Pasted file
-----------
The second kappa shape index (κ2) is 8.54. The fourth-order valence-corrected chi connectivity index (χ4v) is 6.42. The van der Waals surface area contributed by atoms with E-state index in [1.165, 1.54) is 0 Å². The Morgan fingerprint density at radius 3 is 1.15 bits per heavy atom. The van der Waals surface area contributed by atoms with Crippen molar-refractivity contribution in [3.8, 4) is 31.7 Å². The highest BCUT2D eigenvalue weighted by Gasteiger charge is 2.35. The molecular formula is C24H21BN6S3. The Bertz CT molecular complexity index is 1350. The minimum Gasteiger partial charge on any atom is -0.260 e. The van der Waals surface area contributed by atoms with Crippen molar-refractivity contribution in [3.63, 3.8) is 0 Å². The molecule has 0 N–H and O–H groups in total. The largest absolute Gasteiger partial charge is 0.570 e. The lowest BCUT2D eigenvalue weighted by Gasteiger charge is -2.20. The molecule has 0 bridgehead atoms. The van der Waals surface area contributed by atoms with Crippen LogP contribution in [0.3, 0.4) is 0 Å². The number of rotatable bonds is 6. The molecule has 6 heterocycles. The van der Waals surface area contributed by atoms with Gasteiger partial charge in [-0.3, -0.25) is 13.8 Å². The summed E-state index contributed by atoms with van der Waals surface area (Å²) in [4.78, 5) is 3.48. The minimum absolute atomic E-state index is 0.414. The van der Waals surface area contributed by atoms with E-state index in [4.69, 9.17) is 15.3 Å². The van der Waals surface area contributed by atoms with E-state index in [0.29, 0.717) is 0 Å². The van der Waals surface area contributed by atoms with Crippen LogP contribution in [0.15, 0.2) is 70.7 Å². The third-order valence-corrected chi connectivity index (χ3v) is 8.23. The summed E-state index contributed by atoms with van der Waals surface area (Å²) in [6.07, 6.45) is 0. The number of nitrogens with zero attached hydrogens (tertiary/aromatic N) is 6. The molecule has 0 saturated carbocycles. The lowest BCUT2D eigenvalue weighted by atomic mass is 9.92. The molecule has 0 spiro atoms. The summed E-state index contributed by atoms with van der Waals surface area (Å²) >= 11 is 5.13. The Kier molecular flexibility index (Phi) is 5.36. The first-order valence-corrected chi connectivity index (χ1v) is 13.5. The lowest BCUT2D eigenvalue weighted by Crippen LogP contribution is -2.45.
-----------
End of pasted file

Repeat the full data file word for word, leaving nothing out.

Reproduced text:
The second kappa shape index (κ2) is 8.54. The fourth-order valence-corrected chi connectivity index (χ4v) is 6.42. The van der Waals surface area contributed by atoms with E-state index in [1.165, 1.54) is 0 Å². The Morgan fingerprint density at radius 3 is 1.15 bits per heavy atom. The van der Waals surface area contributed by atoms with Crippen molar-refractivity contribution in [3.8, 4) is 31.7 Å². The highest BCUT2D eigenvalue weighted by Gasteiger charge is 2.35. The molecular formula is C24H21BN6S3. The Bertz CT molecular complexity index is 1350. The minimum Gasteiger partial charge on any atom is -0.260 e. The van der Waals surface area contributed by atoms with Crippen molar-refractivity contribution in [3.63, 3.8) is 0 Å². The molecule has 0 N–H and O–H groups in total. The largest absolute Gasteiger partial charge is 0.570 e. The lowest BCUT2D eigenvalue weighted by Gasteiger charge is -2.20. The molecule has 0 bridgehead atoms. The van der Waals surface area contributed by atoms with Crippen LogP contribution in [0.3, 0.4) is 0 Å². The number of rotatable bonds is 6. The molecule has 6 heterocycles. The van der Waals surface area contributed by atoms with Gasteiger partial charge in [-0.3, -0.25) is 13.8 Å². The summed E-state index contributed by atoms with van der Waals surface area (Å²) in [4.78, 5) is 3.48. The minimum absolute atomic E-state index is 0.414. The van der Waals surface area contributed by atoms with E-state index in [4.69, 9.17) is 15.3 Å². The van der Waals surface area contributed by atoms with E-state index in [0.29, 0.717) is 0 Å². The van der Waals surface area contributed by atoms with Crippen LogP contribution in [0.15, 0.2) is 70.7 Å². The third-order valence-corrected chi connectivity index (χ3v) is 8.23. The summed E-state index contributed by atoms with van der Waals surface area (Å²) in [6.07, 6.45) is 0. The number of nitrogens with zero attached hydrogens (tertiary/aromatic N) is 6. The molecule has 0 saturated carbocycles. The lowest BCUT2D eigenvalue weighted by atomic mass is 9.92. The molecule has 0 spiro atoms. The summed E-state index contributed by atoms with van der Waals surface area (Å²) >= 11 is 5.13. The Kier molecular flexibility index (Phi) is 5.36. The first-order valence-corrected chi connectivity index (χ1v) is 13.5. The lowest BCUT2D eigenvalue weighted by Crippen LogP contribution is -2.45.